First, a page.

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PANIC IN DETROIT

This article is from our archives and has not been updated and integrated with our "new" site yet... Even so, it's still awesome - so keep reading!

Published on Sun, Jan 14, 2007

By: The LACar Editorial Staff

Changfeng Liebao CS6 - Five-passenger, body-on-frame AWD SUV. Its 2.5-liter diesel engine produces 140 hp and 250 lb-feet of torque.

PANIC IN DETROIT Words by Christopher & Chuck Dapoz; Pictures by Mark Dapoz Storm clouds hang over Detroit, casting an ugly shadow on the 2007 North American International Auto Show. General Motors, Ford and Chrysler Group are losing sales, money and employees. Michigan's unemployment rate, at 6.9 percent, is the highest in the nation. The annual Detroit auto show always generates rosy pronouncements and a sense of optimism. This year, the mood in Motown is somber. The city's two daily newspapers, the Detroit News and Detroit Free Press, can be counted on to splash glamorous photos from the auto show across their pages along with upbeat stories. But typifying the pall over the city right now, the headline in Tuesday's Detroit News was, "China IS COMING and why Detroit should be worried." The hook of the story was the news conference held the day before by China's Changfeng Group, during one of the three media days that precedes the opening of the show to the public. Changfeng is a small auto manufacturer. Last year it built 200,000 vehicles, which is fewer than the production of a single assembly plant in the U.S. What's notable about the Changfeng display is that it's there. Appearing at a U.S. auto show is a first for a Chinese auto manufacturer. The display is modest - just five, not-ready-for-the-U.S. vehicles - and it's in the basement of Cobo Center, along with a handful of aftermarket suppliers. Most NAIAS attendees never visit the basement displays. Many Detroiters are terrified Chinese manufacturers will sell vehicles in the U.S., in turn reducing sales of the Detroit Three and taking away jobs their employees. Both blue- and white-collar workers are afraid - very afraid - about competing with low-wage workers on the other side of the world. No one should be surprised if the Changfeng vehicles are vandalized during the show. That's not a prediction, but it would be consistent with damage caused to Japanese vehicles on the roads of Detroit in the 1980s, a time when Japanese-branded vehicles were barred from the parking lots of the Detroit Three, suppliers and the United Auto Workers Union. Many autoworkers think Detroit is suffering because of global competition, and the sight of another unfamiliar auto company doing business in America makes them jittery. The somber mood in Detroit is not due to a Chinese company at NAIAS. Detroit's problems stem from a lot more than a company no one in America has ever heard of. We're hopeful GM, Ford and Chrysler Group will turn around - or at least be reborn as smaller but profitable companies. The auto industry will benefit if they become stronger because, fundamentally, competition is good for consumers, suppliers, employees and companies. Just as Coca Cola is stronger because of competition from Pepsi and vice versa, we hope competition ultimately will revive the U.S.-based automakers, bringing optimism back to Detroit.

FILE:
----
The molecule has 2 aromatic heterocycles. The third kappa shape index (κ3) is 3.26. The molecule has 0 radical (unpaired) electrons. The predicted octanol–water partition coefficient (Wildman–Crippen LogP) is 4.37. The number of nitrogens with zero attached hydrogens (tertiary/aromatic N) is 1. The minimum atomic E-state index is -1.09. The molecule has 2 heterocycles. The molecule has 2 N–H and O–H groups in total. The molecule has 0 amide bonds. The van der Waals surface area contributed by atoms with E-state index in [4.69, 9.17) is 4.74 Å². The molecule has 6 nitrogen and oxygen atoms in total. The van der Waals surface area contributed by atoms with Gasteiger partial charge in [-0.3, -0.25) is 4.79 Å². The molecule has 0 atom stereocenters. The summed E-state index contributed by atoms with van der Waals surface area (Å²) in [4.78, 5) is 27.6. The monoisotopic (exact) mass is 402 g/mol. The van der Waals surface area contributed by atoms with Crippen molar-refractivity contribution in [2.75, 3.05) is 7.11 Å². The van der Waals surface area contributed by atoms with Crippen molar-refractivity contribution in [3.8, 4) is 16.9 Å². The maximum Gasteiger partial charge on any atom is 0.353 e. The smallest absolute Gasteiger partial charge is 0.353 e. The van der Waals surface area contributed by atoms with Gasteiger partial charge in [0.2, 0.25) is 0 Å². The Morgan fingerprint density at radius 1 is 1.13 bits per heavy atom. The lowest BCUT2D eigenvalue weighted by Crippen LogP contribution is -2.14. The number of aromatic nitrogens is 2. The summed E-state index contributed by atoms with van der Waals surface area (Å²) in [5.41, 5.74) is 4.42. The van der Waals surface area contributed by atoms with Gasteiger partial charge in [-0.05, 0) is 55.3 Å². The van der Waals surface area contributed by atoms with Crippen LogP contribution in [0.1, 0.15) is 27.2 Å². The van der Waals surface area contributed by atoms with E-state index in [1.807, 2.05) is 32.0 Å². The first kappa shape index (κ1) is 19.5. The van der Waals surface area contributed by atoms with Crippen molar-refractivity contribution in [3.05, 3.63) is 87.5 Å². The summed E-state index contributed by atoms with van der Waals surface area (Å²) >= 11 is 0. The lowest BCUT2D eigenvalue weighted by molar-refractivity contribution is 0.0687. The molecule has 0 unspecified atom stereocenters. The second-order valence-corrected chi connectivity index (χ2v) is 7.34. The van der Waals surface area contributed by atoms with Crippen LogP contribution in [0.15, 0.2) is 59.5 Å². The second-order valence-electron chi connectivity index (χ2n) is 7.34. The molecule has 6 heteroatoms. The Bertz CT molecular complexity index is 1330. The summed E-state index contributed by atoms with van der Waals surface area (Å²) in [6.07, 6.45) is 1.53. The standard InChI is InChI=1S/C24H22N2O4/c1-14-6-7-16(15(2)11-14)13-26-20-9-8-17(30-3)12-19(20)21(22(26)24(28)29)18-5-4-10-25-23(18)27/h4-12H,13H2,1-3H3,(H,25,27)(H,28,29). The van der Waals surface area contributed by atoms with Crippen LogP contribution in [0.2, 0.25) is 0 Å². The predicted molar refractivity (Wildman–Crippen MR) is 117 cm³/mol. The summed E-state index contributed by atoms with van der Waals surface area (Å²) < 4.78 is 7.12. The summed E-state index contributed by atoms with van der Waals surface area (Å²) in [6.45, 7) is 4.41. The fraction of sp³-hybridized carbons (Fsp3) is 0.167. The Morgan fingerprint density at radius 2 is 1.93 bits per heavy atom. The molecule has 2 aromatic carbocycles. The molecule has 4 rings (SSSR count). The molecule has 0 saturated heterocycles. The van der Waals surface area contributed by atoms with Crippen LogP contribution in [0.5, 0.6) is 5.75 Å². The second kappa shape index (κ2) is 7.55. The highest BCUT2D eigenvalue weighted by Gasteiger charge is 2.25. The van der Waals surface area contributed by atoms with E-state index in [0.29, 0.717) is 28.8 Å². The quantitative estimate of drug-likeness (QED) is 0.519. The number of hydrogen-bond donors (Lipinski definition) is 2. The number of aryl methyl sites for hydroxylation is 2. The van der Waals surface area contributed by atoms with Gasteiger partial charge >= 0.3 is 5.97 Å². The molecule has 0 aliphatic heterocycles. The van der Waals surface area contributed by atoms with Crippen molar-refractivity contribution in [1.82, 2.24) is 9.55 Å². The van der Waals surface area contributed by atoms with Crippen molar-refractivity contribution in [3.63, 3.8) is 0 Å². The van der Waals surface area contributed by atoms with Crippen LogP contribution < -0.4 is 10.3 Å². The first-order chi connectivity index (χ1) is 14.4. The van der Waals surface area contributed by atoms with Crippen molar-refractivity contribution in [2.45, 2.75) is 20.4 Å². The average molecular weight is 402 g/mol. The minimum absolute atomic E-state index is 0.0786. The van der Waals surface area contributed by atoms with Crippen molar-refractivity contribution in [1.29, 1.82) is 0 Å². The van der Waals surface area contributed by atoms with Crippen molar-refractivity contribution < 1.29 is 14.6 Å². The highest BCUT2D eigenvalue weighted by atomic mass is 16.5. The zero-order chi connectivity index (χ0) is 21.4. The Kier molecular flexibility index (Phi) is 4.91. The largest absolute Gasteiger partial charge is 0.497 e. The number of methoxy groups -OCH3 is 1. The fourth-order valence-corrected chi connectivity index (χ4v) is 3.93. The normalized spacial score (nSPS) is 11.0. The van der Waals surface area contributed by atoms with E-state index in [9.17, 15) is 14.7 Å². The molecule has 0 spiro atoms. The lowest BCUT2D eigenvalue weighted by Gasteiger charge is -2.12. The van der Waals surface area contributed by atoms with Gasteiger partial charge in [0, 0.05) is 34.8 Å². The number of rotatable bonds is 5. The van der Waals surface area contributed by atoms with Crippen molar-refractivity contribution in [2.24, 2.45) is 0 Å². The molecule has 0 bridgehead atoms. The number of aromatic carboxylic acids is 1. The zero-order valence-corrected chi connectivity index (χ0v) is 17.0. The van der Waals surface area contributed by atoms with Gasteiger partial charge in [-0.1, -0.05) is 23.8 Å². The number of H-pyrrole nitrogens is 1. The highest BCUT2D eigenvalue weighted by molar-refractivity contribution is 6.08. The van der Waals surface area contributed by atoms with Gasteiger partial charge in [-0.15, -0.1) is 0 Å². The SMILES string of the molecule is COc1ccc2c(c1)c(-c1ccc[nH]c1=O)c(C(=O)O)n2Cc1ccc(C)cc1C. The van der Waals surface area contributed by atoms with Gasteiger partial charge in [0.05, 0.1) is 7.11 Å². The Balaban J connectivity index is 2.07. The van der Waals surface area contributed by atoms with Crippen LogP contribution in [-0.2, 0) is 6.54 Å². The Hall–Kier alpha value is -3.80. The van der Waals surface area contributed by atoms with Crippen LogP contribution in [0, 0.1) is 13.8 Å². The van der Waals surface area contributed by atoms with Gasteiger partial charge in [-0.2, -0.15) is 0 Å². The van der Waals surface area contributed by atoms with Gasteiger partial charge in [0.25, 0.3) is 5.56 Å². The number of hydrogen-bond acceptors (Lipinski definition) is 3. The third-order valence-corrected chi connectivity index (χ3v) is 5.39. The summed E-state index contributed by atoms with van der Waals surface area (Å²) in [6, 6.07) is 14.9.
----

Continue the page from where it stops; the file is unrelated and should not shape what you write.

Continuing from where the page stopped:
Changfeng UU-CT3 - Two-passenger, FWD, unibody, 1.4L open-bed SUT. To go to LA Car's report on the NAIAS, click here.

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